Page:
Each of the participating writers/reviews of Comic Bastards will give the issue a score of: Buy, Borrow or Pass along with a short reason for the score. Here’s a blurb about the issue from Dark Horse Comics before we begin: Mysterious killers dressed in white, they savaged the Cold War Russian underworld—then disappeared. Now they have resurfaced in New York, leaving a trail of dead mobsters. In this bloody wake, an amnesiac and an FBI agent search for the answer to a single question: Who are the White Suits?
It is a rare thing for a book to completely grab your attention from the first page. Obviously that’s the aim, but it is so frustratingly often unreached. Luckily, White Suits #1, with its “bleached noir” visual style and cadence, is one such book that grabbed me - somewhat inappropriately - from the word “go.”
This urban legend crime story about a small unit of utterly amoral basses is fast, turbulent and bloody, with thematic shades of 100 Bullets, though admittedly not as resounding and without as measured or in-depth an approach. In fact, the issue sometimes moves too quickly, but I’m guessing that’s because it first appeared serially in Dark Horse Presents, which makes me think it might read better altogether as a trade.
Still, White Suits’ choppy and restless storytelling style is matched well with its black and white color scheme, offset as it is by an aggressive flirtation of red. It allows the warped slash of the book’s art to really pop, and whenever color does rear its head, it either glows like an alarm or pools like murder. Like I said, this might read better when it’s all collected in trade, but I’d say at least pick up the first issue, just to see what happens when noir goes pale.
I really wanted to like The White Suits, but I ended up not caring for it all that much. Basically all I got out of it was the little blurb at the beginning of the issue but with some art (great art, actually). I felt like I had whiplash after reading the issue, there was just too much going on and none of it minus the ending was memorable to me. In the back of the issue it says “either you’ve been slapped silly and liked it, or you’re shivering in a fetal position, hoping the bad things will go away and stop hurting you.” I do feel like I was slapped silly because of the almost ADD-like perspective changes in the story, but I can’t say I liked it. The art was great though-it gave the book a filthy, dirty, dark feel that was immersive. I’ll definitely give this series a fair shot because I think it’ll get better from here and the art is gorgeous, but I definitely can’t recommend buying this first issue.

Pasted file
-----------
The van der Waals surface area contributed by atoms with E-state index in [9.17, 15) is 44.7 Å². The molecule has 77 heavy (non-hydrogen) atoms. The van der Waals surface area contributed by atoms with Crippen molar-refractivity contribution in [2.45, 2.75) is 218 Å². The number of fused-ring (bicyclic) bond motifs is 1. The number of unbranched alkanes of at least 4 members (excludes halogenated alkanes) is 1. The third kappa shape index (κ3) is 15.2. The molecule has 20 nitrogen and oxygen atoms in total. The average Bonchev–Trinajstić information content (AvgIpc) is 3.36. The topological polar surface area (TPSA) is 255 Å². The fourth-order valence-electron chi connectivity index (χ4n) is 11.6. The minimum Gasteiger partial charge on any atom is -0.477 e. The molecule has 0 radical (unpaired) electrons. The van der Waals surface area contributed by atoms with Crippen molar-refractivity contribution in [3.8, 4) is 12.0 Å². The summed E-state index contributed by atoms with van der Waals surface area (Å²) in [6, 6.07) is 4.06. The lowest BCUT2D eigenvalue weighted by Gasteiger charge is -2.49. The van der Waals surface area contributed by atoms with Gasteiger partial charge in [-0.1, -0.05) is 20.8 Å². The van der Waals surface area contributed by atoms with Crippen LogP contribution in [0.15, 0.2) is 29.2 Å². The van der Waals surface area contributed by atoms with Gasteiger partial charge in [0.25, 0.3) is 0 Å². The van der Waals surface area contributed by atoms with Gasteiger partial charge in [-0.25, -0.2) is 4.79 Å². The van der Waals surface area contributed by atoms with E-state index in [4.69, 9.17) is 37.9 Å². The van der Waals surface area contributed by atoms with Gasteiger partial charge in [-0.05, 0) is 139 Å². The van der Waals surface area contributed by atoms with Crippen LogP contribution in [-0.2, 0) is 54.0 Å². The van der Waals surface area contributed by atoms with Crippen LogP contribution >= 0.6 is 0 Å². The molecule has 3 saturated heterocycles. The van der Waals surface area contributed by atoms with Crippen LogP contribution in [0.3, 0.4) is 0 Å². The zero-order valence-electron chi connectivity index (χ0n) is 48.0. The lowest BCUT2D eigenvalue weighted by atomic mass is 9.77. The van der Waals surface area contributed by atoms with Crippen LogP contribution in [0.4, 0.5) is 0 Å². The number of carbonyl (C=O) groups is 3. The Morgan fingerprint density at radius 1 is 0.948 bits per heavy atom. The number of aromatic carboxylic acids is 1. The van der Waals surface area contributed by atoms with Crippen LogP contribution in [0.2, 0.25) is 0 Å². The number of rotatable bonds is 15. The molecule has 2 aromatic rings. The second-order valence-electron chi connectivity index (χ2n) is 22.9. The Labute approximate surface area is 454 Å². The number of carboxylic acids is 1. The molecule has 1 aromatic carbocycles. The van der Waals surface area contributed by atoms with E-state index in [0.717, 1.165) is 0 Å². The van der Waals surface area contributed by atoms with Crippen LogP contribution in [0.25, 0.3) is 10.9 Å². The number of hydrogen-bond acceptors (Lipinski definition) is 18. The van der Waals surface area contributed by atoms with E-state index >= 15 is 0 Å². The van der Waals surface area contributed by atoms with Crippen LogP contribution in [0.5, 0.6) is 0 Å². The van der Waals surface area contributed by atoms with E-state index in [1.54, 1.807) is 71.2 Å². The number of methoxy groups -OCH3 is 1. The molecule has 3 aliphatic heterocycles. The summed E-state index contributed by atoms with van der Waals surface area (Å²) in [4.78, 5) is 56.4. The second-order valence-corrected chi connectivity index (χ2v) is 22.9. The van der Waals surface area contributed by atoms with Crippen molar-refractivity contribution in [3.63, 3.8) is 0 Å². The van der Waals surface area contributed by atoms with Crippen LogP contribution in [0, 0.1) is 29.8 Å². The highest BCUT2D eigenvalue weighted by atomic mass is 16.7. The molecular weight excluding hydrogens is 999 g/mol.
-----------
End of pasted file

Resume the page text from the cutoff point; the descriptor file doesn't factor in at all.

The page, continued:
Dark Horse gives us a new comic this week, and I can’t exactly put on a finger on way I was so intrigued with this. I think maybe it was just all the good elements adding up to be an all-around pleasant read. First, the book is visually amazing. The whole comic is black, white, and red. I love when comics are black and white with pops of color at dramatic moments. I also loved the layering the comic does with the panels. The issue reads as a collage of pictures not a sequence of panels.
Next comes the story. Now I hope that the series can continue into something interesting and not just a spy drama with the typical girl and guy duo taking down the big guys. But for the first issue, we see more of illusive White Suits. We have no idea what these guys and gals are here to do. We do know that they have been around since the Cold War though. And no one knew what they were doing there either. I actually would love for the series to do some flashbacks to the Cold War to help us understand the dudes better. My hope is that we can focus on the group and see what these guys are all about. I have a feeling it will be pretty interesting. Probably a play with communism or socialism. Like me I think you will enjoy the comic, so definitely “Buy” this issue for an all-around entertaining treat this week.
I remember being taken away by this series just from the preview. It wasn’t so much the story which is admittedly on the predictable side, but more so the artwork. Great art can elevate the simplest of stories to the next level. I mean really this story is your paint by number revenge story (very Kill Bill at times), but with amnesia thrown in for good measure. I still enjoyed it, but it was ripe with influences.
The art though… damn. Toby Cypress blew me away. His page breakdowns where magical and while I can see some people getting lost in them… just take your time. So often readers want to keep pace with the dialogue and their own habitual reading speed, but here Barbiere and Cypress ask you to slow down and just stare at the page. They ask you to pay attention to that scene with the extreme close up on the eyes and soak in the fact that this character has no soul. His eyes are dead and his actions are deadlier. The art is beautiful.
What adds to that beauty is the coloring. Mostly the book is in black and white, but then there’s this gradient of orange to red that’s used throughout the issue that adds vibrancy to the page. It makes the violence pop and the action flow from panel to panel. It also makes the impact of the white almost a neon haze. This was a fantastic first issue that only left me wanting more.
Score: 3 Buys and a Pass
Writer: Frank J. Barbiere Artist: Toby Cypress Publisher: Dark Horse Comics Price: $3.99 Release Date: 2/19/14